"It was dark under the trees, only a little moonlight penetrating the half-bare branches. The ground was thick with fallen leaves; the horses' hooves made little sound and it was hard to tell whether we were still on the road. A wretched track, Barak had called it earlier, grumbling yet again about the wildness of the barbarian land I had brought him to. I had not replied for I was bone-tired, my poor back sore and my legs in their heavy riding boots as stiff as boards. I was worried, too, for the strange mission that now lay close ahead was weighing on my mind. I lifted a hand from the reins and felt in my coat pocket for the Archbishop's seal, fingering it like a talisman and remembering Cranmer's promise: 'This will be safe enough,there will be no danger.'" 

Shardlake has a hunchback, or crooked spine, which causes him physical pain, but also engenders ill will from people who believe that deformity is a sign of evil.  He is an intelligent,  erudite, perceptive gentleman.  It's interesting to watch his character change as the series progresses; he is much more naive and idealistic in the first book, Dissolution. He becomes increasingly wary of others' motives as he grows older.

Tuesday, October 22, 2013

She's Crafty | Decisions, Decisions

It's that time of year again, when I try to make up my mind about what to make my near and dear for Christmas. Shall I knit? Crochet? Sew? What colors should I use? Should it be something useful? Should I make something that would be good for both male and female, younger and older? Or, should I choose something unique for each individual? Oh, decisions, decisions!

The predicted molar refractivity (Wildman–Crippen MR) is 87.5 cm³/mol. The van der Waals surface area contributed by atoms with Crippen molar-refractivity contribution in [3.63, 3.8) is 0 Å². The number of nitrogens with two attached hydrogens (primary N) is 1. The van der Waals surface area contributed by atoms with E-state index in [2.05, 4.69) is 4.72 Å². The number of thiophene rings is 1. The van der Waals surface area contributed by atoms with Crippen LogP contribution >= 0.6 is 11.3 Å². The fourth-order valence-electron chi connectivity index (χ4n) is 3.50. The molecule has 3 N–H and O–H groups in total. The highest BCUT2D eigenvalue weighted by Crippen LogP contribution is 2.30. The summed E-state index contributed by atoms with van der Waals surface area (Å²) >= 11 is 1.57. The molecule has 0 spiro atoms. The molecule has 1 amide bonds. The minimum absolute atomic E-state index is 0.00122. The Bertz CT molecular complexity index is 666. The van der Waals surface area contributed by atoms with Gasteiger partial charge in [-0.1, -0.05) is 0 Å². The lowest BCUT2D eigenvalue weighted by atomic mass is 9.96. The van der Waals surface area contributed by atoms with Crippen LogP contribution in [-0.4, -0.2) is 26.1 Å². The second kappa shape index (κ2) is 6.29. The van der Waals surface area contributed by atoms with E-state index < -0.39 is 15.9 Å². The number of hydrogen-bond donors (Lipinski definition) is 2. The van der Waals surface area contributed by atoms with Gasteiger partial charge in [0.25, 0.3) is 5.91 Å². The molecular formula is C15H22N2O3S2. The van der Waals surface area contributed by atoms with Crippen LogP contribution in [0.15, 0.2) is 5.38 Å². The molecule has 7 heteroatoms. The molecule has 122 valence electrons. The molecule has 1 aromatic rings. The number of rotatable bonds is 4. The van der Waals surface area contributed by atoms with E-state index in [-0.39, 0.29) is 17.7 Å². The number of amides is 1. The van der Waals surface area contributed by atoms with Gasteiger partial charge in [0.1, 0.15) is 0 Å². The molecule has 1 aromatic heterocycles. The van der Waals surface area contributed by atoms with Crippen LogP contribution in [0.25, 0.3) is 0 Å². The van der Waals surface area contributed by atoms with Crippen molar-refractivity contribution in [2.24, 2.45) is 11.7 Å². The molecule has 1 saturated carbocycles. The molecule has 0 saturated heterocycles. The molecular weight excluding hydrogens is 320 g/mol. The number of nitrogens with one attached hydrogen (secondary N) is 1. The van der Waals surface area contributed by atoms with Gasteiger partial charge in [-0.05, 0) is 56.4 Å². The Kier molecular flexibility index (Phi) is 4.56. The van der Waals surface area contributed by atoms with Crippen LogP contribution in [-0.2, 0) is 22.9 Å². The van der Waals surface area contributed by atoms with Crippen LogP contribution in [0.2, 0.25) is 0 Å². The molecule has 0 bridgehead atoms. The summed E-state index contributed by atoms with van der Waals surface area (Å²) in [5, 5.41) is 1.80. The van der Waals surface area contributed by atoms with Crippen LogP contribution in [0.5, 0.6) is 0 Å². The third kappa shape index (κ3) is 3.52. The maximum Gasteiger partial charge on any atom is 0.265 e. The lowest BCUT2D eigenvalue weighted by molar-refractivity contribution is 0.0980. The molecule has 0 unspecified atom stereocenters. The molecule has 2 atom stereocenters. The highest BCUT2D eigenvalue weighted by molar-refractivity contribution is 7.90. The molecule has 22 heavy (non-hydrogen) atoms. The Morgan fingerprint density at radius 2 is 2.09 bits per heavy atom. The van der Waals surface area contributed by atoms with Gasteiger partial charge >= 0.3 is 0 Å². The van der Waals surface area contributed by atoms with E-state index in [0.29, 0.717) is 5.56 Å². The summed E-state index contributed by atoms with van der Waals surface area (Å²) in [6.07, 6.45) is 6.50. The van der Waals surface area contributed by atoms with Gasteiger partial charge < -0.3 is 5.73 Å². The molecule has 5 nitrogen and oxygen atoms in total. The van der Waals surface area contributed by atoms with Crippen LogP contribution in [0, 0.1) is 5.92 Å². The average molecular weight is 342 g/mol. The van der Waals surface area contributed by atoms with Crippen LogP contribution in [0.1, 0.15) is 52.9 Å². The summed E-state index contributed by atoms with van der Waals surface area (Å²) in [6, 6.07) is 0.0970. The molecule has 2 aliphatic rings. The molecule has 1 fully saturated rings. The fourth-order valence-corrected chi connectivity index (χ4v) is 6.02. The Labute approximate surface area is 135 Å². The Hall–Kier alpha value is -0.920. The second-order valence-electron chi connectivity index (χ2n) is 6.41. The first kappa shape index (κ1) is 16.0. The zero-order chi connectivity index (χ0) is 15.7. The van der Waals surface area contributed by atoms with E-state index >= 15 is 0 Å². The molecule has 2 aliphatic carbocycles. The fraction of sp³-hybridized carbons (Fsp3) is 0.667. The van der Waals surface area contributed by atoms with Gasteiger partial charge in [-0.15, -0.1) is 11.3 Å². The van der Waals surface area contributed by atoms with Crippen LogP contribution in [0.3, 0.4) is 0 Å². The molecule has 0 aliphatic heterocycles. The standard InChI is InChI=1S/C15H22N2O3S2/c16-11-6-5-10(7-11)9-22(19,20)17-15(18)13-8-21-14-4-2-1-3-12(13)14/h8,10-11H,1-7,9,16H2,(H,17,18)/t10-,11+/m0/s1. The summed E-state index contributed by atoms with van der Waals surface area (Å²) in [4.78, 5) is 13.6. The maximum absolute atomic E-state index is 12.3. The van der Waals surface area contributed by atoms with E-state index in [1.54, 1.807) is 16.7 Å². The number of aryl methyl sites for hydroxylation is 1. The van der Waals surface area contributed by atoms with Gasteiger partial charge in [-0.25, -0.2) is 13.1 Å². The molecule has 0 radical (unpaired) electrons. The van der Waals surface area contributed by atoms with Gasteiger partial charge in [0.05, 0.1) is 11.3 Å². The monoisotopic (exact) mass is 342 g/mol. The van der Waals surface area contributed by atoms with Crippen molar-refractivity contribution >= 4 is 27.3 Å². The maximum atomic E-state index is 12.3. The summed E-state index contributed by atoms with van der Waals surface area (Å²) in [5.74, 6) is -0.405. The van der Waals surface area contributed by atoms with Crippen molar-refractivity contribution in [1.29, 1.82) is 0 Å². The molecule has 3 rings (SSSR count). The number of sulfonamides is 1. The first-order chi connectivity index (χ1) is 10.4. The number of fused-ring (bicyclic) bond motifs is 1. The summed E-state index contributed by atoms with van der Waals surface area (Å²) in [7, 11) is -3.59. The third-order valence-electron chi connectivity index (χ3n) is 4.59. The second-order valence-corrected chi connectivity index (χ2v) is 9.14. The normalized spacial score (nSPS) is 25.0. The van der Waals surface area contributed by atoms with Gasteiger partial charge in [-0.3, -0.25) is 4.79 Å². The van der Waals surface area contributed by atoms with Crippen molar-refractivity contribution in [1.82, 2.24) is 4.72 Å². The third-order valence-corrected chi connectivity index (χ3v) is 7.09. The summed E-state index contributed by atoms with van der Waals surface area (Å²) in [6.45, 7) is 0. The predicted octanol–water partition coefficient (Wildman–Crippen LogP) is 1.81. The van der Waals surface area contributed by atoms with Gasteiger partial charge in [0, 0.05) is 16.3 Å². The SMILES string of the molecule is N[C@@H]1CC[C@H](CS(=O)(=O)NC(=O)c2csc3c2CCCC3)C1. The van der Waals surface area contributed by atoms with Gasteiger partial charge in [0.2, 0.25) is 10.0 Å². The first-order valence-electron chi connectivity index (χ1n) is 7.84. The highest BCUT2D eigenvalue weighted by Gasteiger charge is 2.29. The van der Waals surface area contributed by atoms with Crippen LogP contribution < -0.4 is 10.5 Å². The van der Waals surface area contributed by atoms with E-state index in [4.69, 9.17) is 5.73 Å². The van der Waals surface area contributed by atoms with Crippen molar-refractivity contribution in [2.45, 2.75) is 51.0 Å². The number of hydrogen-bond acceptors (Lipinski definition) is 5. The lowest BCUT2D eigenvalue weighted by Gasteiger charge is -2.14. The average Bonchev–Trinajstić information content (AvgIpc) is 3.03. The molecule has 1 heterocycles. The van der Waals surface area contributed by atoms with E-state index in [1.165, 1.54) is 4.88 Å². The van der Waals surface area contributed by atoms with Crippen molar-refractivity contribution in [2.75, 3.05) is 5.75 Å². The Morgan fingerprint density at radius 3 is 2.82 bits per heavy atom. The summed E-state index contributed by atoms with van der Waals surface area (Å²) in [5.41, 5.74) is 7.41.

The longer I take to make up my mind, the narrower my choices become. I'll need time to get done with everything before the big day, for instance, no IOU's allowed! This year I've waited so long (I know, it's not even Halloween yet! But, when you make things, you need lots of time), it will have to be something small (small things are usually quick to make), always useful (why else would I be making it?), good for anyone--younger, older, male, or female (this is the quicker route too!), but still personalized for each and every one (of course!) Oh, and I can't forget the most important criterion--it has to be something they will all enjoy...or, at least consent to wear...if it turns out to be something to wear, that is. Maybe I should wait a little longer (that is, run out of time) and just make everyone some cookies. Good cookies, like peanut butter kisses, peppermint twist candy canes, pecan pie tassies...Cookies are good, right? But, it will be just my luck that they will want both cookies and something to wear!